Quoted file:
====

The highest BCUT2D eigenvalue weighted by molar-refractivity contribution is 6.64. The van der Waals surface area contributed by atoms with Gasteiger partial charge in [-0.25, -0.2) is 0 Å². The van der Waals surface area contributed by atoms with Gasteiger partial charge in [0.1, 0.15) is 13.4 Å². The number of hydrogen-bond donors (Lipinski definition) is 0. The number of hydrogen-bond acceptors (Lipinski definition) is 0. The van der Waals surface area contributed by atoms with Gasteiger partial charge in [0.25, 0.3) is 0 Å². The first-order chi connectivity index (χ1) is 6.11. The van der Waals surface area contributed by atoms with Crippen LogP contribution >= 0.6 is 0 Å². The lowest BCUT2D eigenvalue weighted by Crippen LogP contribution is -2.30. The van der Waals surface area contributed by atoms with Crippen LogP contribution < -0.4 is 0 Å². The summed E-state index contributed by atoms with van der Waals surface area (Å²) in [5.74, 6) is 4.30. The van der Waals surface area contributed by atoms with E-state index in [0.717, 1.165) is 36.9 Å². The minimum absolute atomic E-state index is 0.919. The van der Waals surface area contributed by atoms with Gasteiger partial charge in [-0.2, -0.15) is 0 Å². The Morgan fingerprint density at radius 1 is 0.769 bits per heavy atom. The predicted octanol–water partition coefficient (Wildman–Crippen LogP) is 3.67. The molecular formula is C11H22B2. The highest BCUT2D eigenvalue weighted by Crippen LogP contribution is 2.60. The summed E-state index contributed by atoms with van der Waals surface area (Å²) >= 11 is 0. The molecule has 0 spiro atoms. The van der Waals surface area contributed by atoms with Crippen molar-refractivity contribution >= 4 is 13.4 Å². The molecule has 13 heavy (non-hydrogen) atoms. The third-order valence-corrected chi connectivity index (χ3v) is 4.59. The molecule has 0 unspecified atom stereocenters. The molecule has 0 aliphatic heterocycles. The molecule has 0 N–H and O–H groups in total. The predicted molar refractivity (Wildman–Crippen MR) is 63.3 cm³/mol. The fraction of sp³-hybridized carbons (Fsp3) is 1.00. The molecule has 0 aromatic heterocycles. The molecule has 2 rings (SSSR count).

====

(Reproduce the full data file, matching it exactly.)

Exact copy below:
The highest BCUT2D eigenvalue weighted by molar-refractivity contribution is 6.64. The van der Waals surface area contributed by atoms with Gasteiger partial charge in [-0.25, -0.2) is 0 Å². The van der Waals surface area contributed by atoms with Gasteiger partial charge in [0.1, 0.15) is 13.4 Å². The number of hydrogen-bond donors (Lipinski definition) is 0. The number of hydrogen-bond acceptors (Lipinski definition) is 0. The van der Waals surface area contributed by atoms with Gasteiger partial charge in [0.25, 0.3) is 0 Å². The first-order chi connectivity index (χ1) is 6.11. The van der Waals surface area contributed by atoms with Crippen LogP contribution >= 0.6 is 0 Å². The lowest BCUT2D eigenvalue weighted by Crippen LogP contribution is -2.30. The van der Waals surface area contributed by atoms with Crippen LogP contribution < -0.4 is 0 Å². The summed E-state index contributed by atoms with van der Waals surface area (Å²) in [5.74, 6) is 4.30. The van der Waals surface area contributed by atoms with E-state index in [0.717, 1.165) is 36.9 Å². The minimum absolute atomic E-state index is 0.919. The van der Waals surface area contributed by atoms with Gasteiger partial charge in [-0.2, -0.15) is 0 Å². The Morgan fingerprint density at radius 1 is 0.769 bits per heavy atom. The predicted octanol–water partition coefficient (Wildman–Crippen LogP) is 3.67. The molecular formula is C11H22B2. The highest BCUT2D eigenvalue weighted by Crippen LogP contribution is 2.60. The summed E-state index contributed by atoms with van der Waals surface area (Å²) >= 11 is 0. The molecule has 0 spiro atoms. The van der Waals surface area contributed by atoms with Crippen molar-refractivity contribution >= 4 is 13.4 Å². The molecule has 13 heavy (non-hydrogen) atoms. The third-order valence-corrected chi connectivity index (χ3v) is 4.59. The molecule has 0 unspecified atom stereocenters. The molecule has 0 aliphatic heterocycles. The molecule has 0 N–H and O–H groups in total. The predicted molar refractivity (Wildman–Crippen MR) is 63.3 cm³/mol. The fraction of sp³-hybridized carbons (Fsp3) is 1.00. The molecule has 0 aromatic heterocycles. The molecule has 2 rings (SSSR count).